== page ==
Shared blame for the opioid crisis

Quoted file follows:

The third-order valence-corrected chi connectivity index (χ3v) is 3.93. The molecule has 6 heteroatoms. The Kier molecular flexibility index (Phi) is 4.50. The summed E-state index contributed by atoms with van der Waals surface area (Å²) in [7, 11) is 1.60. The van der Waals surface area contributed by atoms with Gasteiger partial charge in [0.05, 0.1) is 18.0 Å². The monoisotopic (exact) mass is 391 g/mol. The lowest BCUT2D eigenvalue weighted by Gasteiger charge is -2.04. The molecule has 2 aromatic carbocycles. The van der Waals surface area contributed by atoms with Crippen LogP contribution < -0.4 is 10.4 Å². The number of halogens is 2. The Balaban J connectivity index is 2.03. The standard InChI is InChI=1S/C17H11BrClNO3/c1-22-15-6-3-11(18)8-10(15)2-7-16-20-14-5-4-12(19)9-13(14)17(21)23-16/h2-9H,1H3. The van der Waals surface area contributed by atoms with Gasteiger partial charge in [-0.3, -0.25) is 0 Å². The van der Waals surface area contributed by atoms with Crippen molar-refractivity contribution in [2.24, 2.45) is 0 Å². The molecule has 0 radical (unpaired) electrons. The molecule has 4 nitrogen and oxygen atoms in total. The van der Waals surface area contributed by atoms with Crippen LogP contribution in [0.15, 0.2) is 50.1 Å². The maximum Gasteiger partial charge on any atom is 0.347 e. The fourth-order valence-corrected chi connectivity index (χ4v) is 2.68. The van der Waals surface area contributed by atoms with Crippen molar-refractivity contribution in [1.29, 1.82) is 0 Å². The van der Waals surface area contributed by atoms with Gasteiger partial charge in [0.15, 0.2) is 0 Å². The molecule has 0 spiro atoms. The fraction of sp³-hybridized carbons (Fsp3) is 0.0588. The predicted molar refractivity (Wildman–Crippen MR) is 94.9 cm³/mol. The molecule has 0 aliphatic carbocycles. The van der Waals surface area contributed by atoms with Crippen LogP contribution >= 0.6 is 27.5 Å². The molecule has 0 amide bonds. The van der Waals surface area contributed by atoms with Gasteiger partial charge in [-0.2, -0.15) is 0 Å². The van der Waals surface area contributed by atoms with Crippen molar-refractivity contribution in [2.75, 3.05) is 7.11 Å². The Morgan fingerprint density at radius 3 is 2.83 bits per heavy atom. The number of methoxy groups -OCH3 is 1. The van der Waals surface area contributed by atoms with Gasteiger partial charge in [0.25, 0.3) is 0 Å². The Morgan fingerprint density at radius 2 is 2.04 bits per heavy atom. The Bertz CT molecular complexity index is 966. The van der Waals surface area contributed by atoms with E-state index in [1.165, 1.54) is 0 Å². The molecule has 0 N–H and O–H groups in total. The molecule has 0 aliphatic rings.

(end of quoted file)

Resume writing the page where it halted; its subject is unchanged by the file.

As the COVID-19 pandemic subsides, it is time to focus attention on the slow-moving, devastating epidemic that America's opioid crisis has created. Overdoses of prescription opioids have been responsible for approximately 15,000 deaths per year over the past 10 years. Add all opioids, prescription and black market, to the number of deaths, which is close to 50,000. Fentanyl from the black market, and OxyContin, a well-known pharmaceutical manufactured by Purdue Pharma, played a significant role. This perfect storm was caused by the company's dysfunctional culture and complacent oversight from the US Food and Drug Administration, the research community and the medical community. We must learn from this experience so we can prevent another tragedy.There has been a lot of outstanding reporting about the OxyContin story and the role played by Purdue Pharma as well as the Sackler family who owns the company. In Empire of Pain, Patrick Radden Keefe recently wrote a compelling account of the story. Although the book is primarily about the terrible business actions of Sacklers I was intrigued by Keefe’s detailed reporting and asked him to explain why scientists and doctors in the company could not stop the crisis sooner. He said that one of the most surprising aspects of this story is the lack of whistleblowers. It would be normal to expect exactly what you describe: people to come forward and protest to alert authorities. Keefe also said that Purdue was not an open-source company and that loyalty to the Sackler clan was important. He also mentioned a dream among scientists at Purdue that they had solved the problem of managing pain with OxyContin. These drugs have been known for many years to have significant therapeutic benefits, but also serious downsides. Keefe said that Purdue believed they had cracked the code on managing pain with OxyContin.A 1995 chemical explosion at Purdue's New Jersey manufacturing plant killed five people and injures dozens more, is one of the most memorable episodes in the company’s history. Profits were the only motivation, so many corners were cut to create a danger that should have been obvious. Keefe stated that the family that controls the company and was driving that drive for profits does not accept any responsibility. They do not attend any funerals. They never express any regret to me.The FDA failed to correct the problem. The FDA warned about the addictive nature of the drug in 2009, even though it was approved for use in 1995. David Kessler was the FDA commissioner at the time OxyContin was approved. He was later quoted saying that the FDA took Purdue's word on both the science and marketing aspects of the drug. After the drug had been approved 14 years ago, FDA Commissioner Margaret Hamburg began holding hearings and issuing warnings about the potential dangers of the drug. Joshua Sharfstein was FDA's deputy Commissioner at the time. He told me that FDA must remember that it is the last line defense against something terrible happening. For a variety reasons, FDA didn't fulfill that role.The OxyContin story is a tale of greed and hubris. Science is partly responsible for not being able to make the case for OxyContin, but also for believing that science can solve all problems. Keefe argued that the original Sackler brothers, who were born in 1950, had a very American belief that science can solve any problem.